Huw Lemmey


You'll have to bear with us on this one; a slightly tongue-in-cheek film by the cult BBC filmmaker Adam Curtis (a personal favourite of mine), who makes a number of leaps to produce a nonetheless witty and passionate short film about the pangolin, Prince Philip and the PKK.

Prince Philip, he says, is a surprising champion of the pangolin, the mascot of this weekend's Marathon. He has long campaigned against the destruction of the habitat the animal lives in. It's a habit of aristocrats to be passionate about conservation, because, he says it is symbolic of a worldview that demands nothing must end, nothing must change, nothing must go extinct: not least the hierarchies of power that preserve the power and wealth of the ruling aristocratic elites of Britain.

But there is another political perspective that looks to conserve natural habitats whilst overturning the notion of hierarchy which structures society — that is the ideas of anarchism, not least the idea of Social Ecology, pioneered by the libertarian communist Murray Bookchin. He thought we must create new societies free of hierarchies.

(Wait for it…)

But Bookchin's ideas didn't go extinct with his death. In Kurdistan the PKK (Kurdistan Workers' Party), a militant political organisation dedicated to self-determination for the Kurdish people, and a for of revolutionary socialism. Abdullah Öcalan, the leader of the PKK, was heavily influenced by the writings of Murray Bookchin whilst imprisoned by the Turkish government in the late 90s (Kurds have long suffered repression at the hands of the Turkish state, which controls areas that Kurds claim as part of their national homeland). Today, in areas like Kobane, the PKK are attempting to pioneer and develop new forms of local, municipal government pioneered modelled on some of Bookchin's idea. However, over the past weeks, Kobane has been under siege by the forces of the Islamic State, and have fought fiercely to hold territory in the face of massive firepower.

In something of a leap, Curtis suggests that if we want to save the Pangolin, we can begin by intervening in Kobane to help save the Kurds pioneering libertarian municipalism. What might then become extinct are the hierarchical institutions that dominate society today: like the British Monarchy.

It might be something of a leap; whilst the PKK are pioneering forms of participative democracy, the PKK retains long roots within Marxist-Leninism, an ideology far removed from the ideals of libertarian communism, as well as retaining strong stands of nationalist ideology. That said, they do retain the support of many anarchists and anti-authoritarian communists, as evidenced by the presence of anarchists and antifascists on yesterday's pro-Kurdish solidarity march near the Serpentine Galleries yesterday.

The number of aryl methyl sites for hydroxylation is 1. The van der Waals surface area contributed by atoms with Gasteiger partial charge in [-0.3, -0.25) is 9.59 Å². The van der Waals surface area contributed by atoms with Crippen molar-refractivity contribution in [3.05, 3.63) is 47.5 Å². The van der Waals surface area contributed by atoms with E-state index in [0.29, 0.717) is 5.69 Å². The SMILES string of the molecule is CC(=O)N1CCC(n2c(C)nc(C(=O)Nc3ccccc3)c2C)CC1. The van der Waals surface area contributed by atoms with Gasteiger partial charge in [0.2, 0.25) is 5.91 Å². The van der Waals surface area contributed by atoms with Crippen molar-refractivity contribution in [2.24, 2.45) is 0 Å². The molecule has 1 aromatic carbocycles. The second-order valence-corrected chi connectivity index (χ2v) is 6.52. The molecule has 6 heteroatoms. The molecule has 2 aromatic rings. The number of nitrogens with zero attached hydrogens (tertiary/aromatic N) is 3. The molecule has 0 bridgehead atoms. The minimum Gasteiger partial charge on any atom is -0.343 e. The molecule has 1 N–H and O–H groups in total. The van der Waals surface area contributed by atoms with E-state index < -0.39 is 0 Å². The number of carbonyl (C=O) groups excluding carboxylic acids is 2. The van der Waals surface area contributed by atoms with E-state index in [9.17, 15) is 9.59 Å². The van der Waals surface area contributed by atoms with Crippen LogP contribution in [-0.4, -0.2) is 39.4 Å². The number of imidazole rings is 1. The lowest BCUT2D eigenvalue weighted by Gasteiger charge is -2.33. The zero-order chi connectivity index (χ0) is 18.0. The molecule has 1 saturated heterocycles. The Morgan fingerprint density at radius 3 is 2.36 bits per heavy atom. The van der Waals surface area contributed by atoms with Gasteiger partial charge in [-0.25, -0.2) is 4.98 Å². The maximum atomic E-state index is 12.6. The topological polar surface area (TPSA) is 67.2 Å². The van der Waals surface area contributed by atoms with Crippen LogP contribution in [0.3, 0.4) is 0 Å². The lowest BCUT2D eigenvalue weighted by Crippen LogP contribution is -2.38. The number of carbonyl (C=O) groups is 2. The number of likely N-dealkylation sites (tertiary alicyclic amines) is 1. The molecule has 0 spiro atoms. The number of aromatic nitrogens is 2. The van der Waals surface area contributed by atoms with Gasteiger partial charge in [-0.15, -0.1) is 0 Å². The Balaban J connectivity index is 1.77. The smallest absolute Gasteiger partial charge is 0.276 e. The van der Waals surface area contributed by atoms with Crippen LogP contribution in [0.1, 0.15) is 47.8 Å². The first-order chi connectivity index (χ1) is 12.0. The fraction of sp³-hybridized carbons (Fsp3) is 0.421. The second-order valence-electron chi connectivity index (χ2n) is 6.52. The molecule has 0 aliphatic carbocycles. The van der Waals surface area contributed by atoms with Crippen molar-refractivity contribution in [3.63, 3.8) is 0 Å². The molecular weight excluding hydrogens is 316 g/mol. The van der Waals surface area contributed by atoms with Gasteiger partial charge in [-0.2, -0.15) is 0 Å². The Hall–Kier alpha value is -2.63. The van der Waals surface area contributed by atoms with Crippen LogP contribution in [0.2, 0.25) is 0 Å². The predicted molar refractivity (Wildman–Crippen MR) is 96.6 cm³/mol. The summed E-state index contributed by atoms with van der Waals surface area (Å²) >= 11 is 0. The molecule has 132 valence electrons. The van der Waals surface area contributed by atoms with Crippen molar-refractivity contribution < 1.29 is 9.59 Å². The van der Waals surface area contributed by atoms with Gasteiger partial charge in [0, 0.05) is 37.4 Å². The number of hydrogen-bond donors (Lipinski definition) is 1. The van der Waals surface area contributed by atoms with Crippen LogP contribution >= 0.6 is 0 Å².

On a personal note, I felt Curtis' film really addressed some of the issues I felt have been problematic in some of the speakers presentations this weekend: namely, the worrying levels of trust placed in the idea of "pure science" and empiricism, and the dubious assertion that science and politics can be separated. Lord Rees today suggested that science needs to be grounded in values that science cannot itself provide, and Curtis reflected that, acknowledging that well-meaning conservation (of people like Prince Philip) has to be seen within the context of the political and social structures of society. Science and technology, put at the service of voracious, avaricious capitalism, have been intrinsic in creating the environmental crisis we're only just beginning to experience. A political critique of science and technology are therefore vital in formulating our social and technological response to this crisis. It seems unthinkable we can even begin to save ourselves from destruction without first destroying the structures that have lead us there. To quote another libertarian communist (also fighting under siege from ultraconservative forces), Spanish militant Buenaventura Durruti:

We are not in the least afraid of ruins. We are going to inherit the earth; there is not the slightest doubt about that. The bourgeoisie might blast and ruin its own world before it leaves the stage of history. We carry a new world here, in our hearts. That world is growing in this minute.

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Anna Zett presents a crisp and powerful silent lecture, using a series of animated GIFs (with titles) to talk about the relationship between production and subject in the history of dinosaurs films, most notably the Jurassic Park series (1993-2001) and The Lost World (1925).

Zett's compelling argument positions the history of the cinesaur as being about understanding the relationship between modern science and nature (of course), but also about the U.S. writing itself a new prehistory: one that doesn't trouble itself with who might have called the continent home before the arrival of the white subject.